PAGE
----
If your child has witnessed a crime they will be expected to give evidence, and it will be presumed that they are competent to understand questions and give understandable replies. If they have to give evidence in court, then there are special measures available to put them at ease and help them communicate.
Ways to give evidence
If a crime has been reported and your child was a witness to it, they may feel scared about what will happen to them if they give evidence. It is important that your child realises the negative effects of all crime no matter how serious and that by giving information they will be making sure it does not happen again.
In many cases the information in your childs written or video-recorded statement may be sufficient and they will not have to appear in court at all. This is particularly true in cases where the defendant has pleaded guilty.
- Information for young people on reporting a crime (young people section)
Special measures for protecting the witness in court
Children under 17, vulnerable adult witnesses and those thatfeel intimidated are eligible for special measures.This means that the court will do what it can to put the witness at ease so they can give evidence without feeling intimidated, or in the case of witnesses with communication difficulties, will provide help to make them understood.
There are a variety of ways for an intimidated or vulnerable witness to give evidence. These include:
- screens around the witness box - a screen is placed around the witness box to prevent the witness from having to see the defendant
- evidence via live link - the witness can sit in a room outside the courtroom and give their evidence via a live television link to the courtroom
- video recorded evidence - the witness statement to the police is videotaped and played to the court
- removal of wigs and gowns - the judge and lawyers in the Crown Court do not wear gowns and wigs so that the court feels less formal
- evidence given in private - this is when members of the public are not allowed in the court room (for sexual offences and cases involving intimidation)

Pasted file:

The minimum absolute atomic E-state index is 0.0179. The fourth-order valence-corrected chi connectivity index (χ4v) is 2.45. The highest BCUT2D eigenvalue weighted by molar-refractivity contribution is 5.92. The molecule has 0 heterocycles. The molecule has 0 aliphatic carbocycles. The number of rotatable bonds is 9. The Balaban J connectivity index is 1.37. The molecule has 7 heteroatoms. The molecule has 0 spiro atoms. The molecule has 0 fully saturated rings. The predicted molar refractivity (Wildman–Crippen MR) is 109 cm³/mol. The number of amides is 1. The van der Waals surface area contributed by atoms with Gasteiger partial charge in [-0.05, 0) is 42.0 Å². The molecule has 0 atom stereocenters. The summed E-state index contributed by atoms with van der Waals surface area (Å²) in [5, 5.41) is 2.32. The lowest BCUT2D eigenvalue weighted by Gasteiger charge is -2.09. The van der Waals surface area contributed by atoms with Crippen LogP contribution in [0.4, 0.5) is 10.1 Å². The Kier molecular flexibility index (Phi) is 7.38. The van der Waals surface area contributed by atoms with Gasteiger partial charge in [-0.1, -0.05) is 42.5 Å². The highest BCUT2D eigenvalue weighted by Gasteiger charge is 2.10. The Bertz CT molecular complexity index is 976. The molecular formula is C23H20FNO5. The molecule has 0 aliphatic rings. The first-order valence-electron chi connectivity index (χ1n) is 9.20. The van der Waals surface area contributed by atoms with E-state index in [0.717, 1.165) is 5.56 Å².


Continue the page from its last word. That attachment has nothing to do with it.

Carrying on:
- use of communication aids (for example an alphabet board)
- examination through an intermediary - an intermediary is someone who can help a witness with a communication difficulty understand questions that they are being asked, and can make his or her answers understood by the court
Video evidence in court
In cases where the young witness under 17 has their statement video recorded,they are entitled to have this played in the Crown Court as their evidence, and to be examined and cross-examined by live link. In magistrates' courts, live links are also available but video recorded evidence can only be used in cases involving sexual or violent offences.
- Find out more about the Crown Court and the magistrates' court (crime, justice and the law section)
Most trials involving defendants between the age of 10 and 17 will take place in youth courts, which are a special type of magistrates court.Youth courts are not open to the public, and the magistrates and judges have special training for hearings involving children and young people.
- Information for young people on going to court (young people section)
Further information for young witnesses and their parents
You may be given a video called 'Giving Evidence what's it really like?' which is produced by the National Society for the Prevention of Cruelty to Children(NSPCC) and ChildLine. This video aims to help children and young people feel more confident giving evidence, to understand their role in the court process and to encourage them to talk about their wishes, fears and concerns about going to court.
As each case is different you should ask the police officer, support worker or your legal representative any questions and queries you or your child may have. Young people aged 13 to19 can get confidential advice, support and information (including legal help) from theConnexions website.
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